Geeky things and other research from a work in progress


Draft: "Pull-Ups, Push-Downs, and Passing It Around: Exercises in Functional Incrementalization"

Update! The final version is now available.

Andres Löh, Johan Jeuring, and I have submitted a paper to IFL 2009.

Pull-Ups, Push-Downs, and Passing It Around: Exercises in Functional Incrementalization

Abstract Programs in functional programming languages with algebraic datatypes are often datatype-centric and use folds or fold-like functions. Incrementalization of such a program can significantly improve its performance. Functional incrementalization separates the recursion from the calculation and significantly reduces redundant computation. In this paper, we motivate incrementalization with a simple example and present a library for transforming programs using upwards, downwards, and circular incrementalization. We also give a datatype-generic implementation for the library and demonstrate the incremental zipper, a zipper extended with attributes.

This is the result of work that has previously been mentioned on this blog:

  1. Smart constructors
  2. Incremental fold, a design pattern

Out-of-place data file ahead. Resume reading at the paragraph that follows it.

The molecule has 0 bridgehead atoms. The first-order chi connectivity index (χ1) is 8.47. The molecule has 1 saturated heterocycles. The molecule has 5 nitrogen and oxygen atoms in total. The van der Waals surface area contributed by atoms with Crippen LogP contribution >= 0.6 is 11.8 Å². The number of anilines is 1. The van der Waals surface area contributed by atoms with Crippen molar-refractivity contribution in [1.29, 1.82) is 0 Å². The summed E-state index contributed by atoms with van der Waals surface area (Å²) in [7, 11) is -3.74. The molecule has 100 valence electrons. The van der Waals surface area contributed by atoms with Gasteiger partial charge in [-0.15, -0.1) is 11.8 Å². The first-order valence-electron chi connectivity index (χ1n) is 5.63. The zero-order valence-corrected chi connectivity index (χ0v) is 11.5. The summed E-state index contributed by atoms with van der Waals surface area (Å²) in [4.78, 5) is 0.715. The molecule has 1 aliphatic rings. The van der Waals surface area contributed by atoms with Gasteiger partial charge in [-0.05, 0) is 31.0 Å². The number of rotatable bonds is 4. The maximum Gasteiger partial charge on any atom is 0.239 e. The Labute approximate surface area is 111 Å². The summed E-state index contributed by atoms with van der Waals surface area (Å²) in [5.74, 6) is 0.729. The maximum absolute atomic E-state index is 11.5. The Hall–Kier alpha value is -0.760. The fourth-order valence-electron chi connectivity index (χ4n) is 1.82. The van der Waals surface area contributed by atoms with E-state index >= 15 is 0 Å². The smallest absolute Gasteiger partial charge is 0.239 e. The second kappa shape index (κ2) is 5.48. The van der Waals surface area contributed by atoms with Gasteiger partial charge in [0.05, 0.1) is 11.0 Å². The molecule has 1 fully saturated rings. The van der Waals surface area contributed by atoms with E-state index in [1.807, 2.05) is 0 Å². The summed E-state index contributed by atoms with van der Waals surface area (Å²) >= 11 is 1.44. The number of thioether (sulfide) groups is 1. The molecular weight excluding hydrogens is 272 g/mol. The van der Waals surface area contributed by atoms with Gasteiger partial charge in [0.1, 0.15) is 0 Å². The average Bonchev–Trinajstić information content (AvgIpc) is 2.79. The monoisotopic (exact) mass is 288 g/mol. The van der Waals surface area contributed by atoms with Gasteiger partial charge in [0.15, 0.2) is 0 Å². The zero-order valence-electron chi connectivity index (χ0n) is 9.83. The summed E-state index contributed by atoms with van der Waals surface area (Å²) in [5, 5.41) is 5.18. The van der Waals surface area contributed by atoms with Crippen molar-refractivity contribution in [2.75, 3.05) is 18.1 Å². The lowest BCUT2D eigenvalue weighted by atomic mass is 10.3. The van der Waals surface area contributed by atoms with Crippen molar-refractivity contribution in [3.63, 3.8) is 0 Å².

3. Incremental attributes
  4. Latest on the incremental fold and attributes
  5. "Upwards and downwards accumulations on trees" translated into Haskell

We would be happy to have any feedback.

Update! Here's the (completely messy, badly formatted, undocumented, and screwy) code used in the paper if you want to have a go at it.


  1. Loved the source coloring.

  2. Sebastiaan Visser recently pointed me to the paper "Programming with Nested Types" by Johann and Ghani. So I tried to implement your ideas with HFuntors.

    Here's inU for example:

    type UpAlg h s = h (K s) :~> K s
    inU :: HFunctor h => UpAlg h s -> h (Mu1 s h) :~> Mu1 s h
    inU alg fx = in1 (unK $ alg (hfmap (K . ann) fx)) fx

    Interestigly pullUp is not needed. (I'm using :~> for natural transformations and K for the constant functor.)

    So far I failed to implement inD, so maybe it doesn't work with HFunctor, but I've got the feeling that it should be possible.

  3. Ehm, never mind what I said about pullUp. There's not much difference in code, I just merged the algebra and the pullUp into one algebra, which you probably split up for a reason.

  4. The reason pullUp is needed is that the IncrU class contains the minimal interface necessary to create an instance for each type. It becomes more apparent when you see that the same inU is used for TreeU as for the pattern functors K, I, etc.